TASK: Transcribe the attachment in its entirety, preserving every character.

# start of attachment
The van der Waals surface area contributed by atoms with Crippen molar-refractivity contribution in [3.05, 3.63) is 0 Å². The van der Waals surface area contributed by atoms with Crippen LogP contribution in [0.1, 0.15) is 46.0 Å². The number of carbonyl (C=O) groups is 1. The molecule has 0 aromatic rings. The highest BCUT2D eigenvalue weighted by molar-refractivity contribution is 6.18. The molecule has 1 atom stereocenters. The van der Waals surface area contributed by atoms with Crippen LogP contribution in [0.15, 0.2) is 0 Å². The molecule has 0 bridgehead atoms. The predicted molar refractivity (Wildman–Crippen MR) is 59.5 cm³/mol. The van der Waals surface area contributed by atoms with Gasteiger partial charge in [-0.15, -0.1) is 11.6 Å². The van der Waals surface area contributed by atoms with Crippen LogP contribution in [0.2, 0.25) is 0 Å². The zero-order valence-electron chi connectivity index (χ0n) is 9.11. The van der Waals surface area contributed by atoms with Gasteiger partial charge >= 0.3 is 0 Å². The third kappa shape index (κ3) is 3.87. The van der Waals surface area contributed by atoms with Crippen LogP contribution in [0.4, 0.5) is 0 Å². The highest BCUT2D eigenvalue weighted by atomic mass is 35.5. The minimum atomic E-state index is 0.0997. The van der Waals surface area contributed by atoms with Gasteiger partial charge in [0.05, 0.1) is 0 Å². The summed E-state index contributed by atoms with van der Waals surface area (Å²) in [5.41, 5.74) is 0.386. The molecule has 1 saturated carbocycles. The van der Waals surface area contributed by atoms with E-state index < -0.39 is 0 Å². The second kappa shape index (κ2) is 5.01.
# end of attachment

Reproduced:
The van der Waals surface area contributed by atoms with Crippen molar-refractivity contribution in [3.05, 3.63) is 0 Å². The van der Waals surface area contributed by atoms with Crippen LogP contribution in [0.1, 0.15) is 46.0 Å². The number of carbonyl (C=O) groups is 1. The molecule has 0 aromatic rings. The highest BCUT2D eigenvalue weighted by molar-refractivity contribution is 6.18. The molecule has 1 atom stereocenters. The van der Waals surface area contributed by atoms with Crippen LogP contribution in [0.15, 0.2) is 0 Å². The molecule has 0 bridgehead atoms. The predicted molar refractivity (Wildman–Crippen MR) is 59.5 cm³/mol. The van der Waals surface area contributed by atoms with Gasteiger partial charge in [-0.15, -0.1) is 11.6 Å². The van der Waals surface area contributed by atoms with Crippen LogP contribution in [0.2, 0.25) is 0 Å². The zero-order valence-electron chi connectivity index (χ0n) is 9.11. The van der Waals surface area contributed by atoms with Gasteiger partial charge >= 0.3 is 0 Å². The third kappa shape index (κ3) is 3.87. The van der Waals surface area contributed by atoms with Crippen LogP contribution in [0.4, 0.5) is 0 Å². The highest BCUT2D eigenvalue weighted by atomic mass is 35.5. The minimum atomic E-state index is 0.0997. The van der Waals surface area contributed by atoms with Gasteiger partial charge in [0.05, 0.1) is 0 Å². The summed E-state index contributed by atoms with van der Waals surface area (Å²) in [5.41, 5.74) is 0.386. The molecule has 1 saturated carbocycles. The van der Waals surface area contributed by atoms with E-state index < -0.39 is 0 Å². The second kappa shape index (κ2) is 5.01.